Recently on the New Jersey Turnpike, a traffic collision claimed the life of famed mathematician John F. Nash Jr. and his wife, Alicia, after they were thrown from the back of a taxi. Authorities are continuing to investigate the crash, but they do know the pair were not wearing their seat belts.
Nash, 86, won the Nobel Prize in economics in 1994, and his story of overcoming mental illness was the basis for the film entitled, “A Beautiful Mind.”
We all know that seat belt use saves lives. But there is a pervasive misconception – underscored by a patchwork of state laws that often don’t require seat belts for adults riding in the back seat (especially of taxis, limousines and other commercial vehicles) – that seems to indicate it’s safe to forgo a belt in the back seat. It’s not.
A number of legislators are spearheading various efforts to change the laws on the books as a way to improve safety, but also to drive home the message that seat belts are necessary for all passengers.
North Carolina’s seat belt law is codified in G.S. 20-135.2A. The law requires all occupants of motor vehicles to don a seat belt while the vehicle is in a forward motion on a street or highway in the state. However, there are a number of exceptions, including:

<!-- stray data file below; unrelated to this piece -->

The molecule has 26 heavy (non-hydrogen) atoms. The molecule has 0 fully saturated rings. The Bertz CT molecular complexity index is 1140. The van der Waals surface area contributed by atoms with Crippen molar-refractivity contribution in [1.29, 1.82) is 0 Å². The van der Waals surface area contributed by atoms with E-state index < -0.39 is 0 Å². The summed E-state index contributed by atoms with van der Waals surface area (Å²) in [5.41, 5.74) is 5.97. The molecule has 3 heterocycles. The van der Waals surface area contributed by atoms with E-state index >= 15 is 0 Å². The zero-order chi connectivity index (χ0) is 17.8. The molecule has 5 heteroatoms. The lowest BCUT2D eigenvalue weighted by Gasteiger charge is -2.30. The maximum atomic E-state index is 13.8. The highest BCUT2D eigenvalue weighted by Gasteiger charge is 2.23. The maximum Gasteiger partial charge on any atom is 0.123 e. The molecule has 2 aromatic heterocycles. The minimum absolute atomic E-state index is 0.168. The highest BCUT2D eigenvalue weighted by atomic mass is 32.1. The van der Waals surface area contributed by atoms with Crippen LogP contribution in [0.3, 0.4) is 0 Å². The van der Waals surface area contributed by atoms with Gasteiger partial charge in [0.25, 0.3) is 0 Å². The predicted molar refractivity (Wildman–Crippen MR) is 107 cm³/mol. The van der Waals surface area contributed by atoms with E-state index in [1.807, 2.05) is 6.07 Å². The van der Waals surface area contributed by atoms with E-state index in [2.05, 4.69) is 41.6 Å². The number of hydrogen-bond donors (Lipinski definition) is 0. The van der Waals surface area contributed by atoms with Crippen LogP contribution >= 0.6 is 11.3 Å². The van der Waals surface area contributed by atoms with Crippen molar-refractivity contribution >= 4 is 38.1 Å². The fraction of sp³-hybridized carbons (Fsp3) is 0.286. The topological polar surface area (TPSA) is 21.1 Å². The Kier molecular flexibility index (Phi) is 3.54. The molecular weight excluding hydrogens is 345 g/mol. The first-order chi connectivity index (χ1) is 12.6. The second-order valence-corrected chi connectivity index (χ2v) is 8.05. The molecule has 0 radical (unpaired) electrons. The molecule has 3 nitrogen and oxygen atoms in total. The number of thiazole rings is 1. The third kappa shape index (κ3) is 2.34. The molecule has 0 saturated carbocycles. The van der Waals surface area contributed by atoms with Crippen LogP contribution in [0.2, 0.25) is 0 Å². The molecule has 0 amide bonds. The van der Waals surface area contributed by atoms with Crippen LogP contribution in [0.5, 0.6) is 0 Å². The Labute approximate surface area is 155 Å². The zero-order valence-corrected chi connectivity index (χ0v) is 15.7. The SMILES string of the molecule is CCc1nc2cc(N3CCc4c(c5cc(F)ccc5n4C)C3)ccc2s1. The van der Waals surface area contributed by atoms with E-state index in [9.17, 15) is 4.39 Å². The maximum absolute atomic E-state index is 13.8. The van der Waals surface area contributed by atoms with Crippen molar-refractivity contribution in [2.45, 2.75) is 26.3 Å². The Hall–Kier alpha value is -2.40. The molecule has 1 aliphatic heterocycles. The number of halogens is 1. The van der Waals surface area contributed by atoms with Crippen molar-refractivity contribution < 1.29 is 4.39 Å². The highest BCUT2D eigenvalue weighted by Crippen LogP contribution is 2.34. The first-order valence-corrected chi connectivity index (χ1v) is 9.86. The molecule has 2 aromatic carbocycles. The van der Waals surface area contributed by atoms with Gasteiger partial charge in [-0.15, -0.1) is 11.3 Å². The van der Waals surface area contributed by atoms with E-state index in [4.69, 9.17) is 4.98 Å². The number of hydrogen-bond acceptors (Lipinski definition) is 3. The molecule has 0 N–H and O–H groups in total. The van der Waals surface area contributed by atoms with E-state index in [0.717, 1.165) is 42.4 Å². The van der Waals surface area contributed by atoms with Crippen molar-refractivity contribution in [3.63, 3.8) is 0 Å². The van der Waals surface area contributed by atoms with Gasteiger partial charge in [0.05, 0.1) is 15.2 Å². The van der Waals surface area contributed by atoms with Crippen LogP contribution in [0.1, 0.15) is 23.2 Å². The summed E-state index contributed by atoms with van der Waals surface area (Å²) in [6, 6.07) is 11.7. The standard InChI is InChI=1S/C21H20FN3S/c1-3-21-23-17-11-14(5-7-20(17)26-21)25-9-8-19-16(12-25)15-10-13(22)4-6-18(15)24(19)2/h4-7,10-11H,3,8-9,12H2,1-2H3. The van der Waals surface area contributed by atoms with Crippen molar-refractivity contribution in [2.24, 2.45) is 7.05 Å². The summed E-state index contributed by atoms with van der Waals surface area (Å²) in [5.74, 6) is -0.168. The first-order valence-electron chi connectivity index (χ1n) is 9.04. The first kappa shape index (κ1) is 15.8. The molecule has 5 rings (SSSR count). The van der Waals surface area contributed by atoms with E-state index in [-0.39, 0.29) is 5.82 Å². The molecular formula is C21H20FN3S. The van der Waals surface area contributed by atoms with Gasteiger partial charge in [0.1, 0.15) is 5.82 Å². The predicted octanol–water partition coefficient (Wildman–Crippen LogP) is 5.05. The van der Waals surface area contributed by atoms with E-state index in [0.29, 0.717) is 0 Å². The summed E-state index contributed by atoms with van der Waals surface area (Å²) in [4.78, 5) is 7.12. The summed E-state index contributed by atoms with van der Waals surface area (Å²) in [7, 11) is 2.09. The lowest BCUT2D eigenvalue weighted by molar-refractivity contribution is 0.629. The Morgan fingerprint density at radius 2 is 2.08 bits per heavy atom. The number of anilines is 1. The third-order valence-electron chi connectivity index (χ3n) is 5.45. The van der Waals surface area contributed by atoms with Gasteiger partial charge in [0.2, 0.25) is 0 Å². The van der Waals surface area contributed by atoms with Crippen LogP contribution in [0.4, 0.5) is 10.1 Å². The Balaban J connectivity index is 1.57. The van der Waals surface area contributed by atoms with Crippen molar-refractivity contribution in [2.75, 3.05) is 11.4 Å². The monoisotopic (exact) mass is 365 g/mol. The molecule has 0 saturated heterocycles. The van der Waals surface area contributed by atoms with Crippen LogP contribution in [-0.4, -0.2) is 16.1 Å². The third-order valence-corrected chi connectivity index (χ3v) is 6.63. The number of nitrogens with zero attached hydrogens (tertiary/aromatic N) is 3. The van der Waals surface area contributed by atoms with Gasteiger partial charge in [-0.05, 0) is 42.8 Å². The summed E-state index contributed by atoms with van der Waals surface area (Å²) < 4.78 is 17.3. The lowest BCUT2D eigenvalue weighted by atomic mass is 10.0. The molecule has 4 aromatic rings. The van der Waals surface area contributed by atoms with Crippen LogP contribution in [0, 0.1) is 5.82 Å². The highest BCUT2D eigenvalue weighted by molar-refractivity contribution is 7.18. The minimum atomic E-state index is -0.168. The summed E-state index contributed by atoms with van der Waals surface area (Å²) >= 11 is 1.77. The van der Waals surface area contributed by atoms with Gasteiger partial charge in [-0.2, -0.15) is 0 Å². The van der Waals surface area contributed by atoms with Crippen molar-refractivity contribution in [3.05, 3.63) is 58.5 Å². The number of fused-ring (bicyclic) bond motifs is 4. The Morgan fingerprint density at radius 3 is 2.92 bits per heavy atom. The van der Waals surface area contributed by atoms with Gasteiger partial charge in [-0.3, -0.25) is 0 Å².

- The driver or occupant of a non-commercial vehicle has a physical or mental condition that prevents appropriate use of the seat belt;
- A motor vehicle isn’t equipped with seat belts under federal law;
- The vehicle or passenger must make frequent stops for delivery;
- Occupants are in a mobile home, other than drivers and front seat passengers.
Failure of a rear seat passenger to not wear a seat belt is not a primary offense, meaning officers can’t stop a vehicle solely for this purpose.
The law also stipulates one other important fact: Failure to wear a seat belt isn’t admissible in a criminal or civil action. This is a provision written in the law to expressly counter the so-called “seat belt defense” in personal injury action. North Carolina is one of 31 states to expressly bar this defense.
The seat belt defense allows a defendant in a car accident lawsuit to limit damages by asserting the victim’s injuries would not have been as severe had he or she been wearing a seat belt as required by law.
So while it’s always a good idea to buckle up, one’s failure to do so can’t be used against them in a personal injury action.
In many cities, such as New York City, those in the back of livery vehicles and taxi cabs aren’t required to wear seat belts. But again, that doesn’t mean it’s safe. Consider the recent death earlier this year of veteran CBS News Correspondent Bob Simon. He was killed after being thrown from the back seat of his taxi when it was struck by another vehicle and then slammed into the median.
While recent updated technology features in passenger vehicles have focused on the safety of those in the front, those in the back should be reminded they are still vulnerable.
Contact the Carolina injury lawyers at the Lee Law Offices by calling 800-887-1965.
Deaths of Math Genius John F. Nash Jr. and Wife Show Need to Use Seatbelts in Back, Experts Say, May 25, 2015, By Winnie Hu, The New York Times
More Blog Entries:
Mother and Daughter Killed in North Carolina Truck Accident, May 20, 2015, Asheville Car Accident Lawyer Blog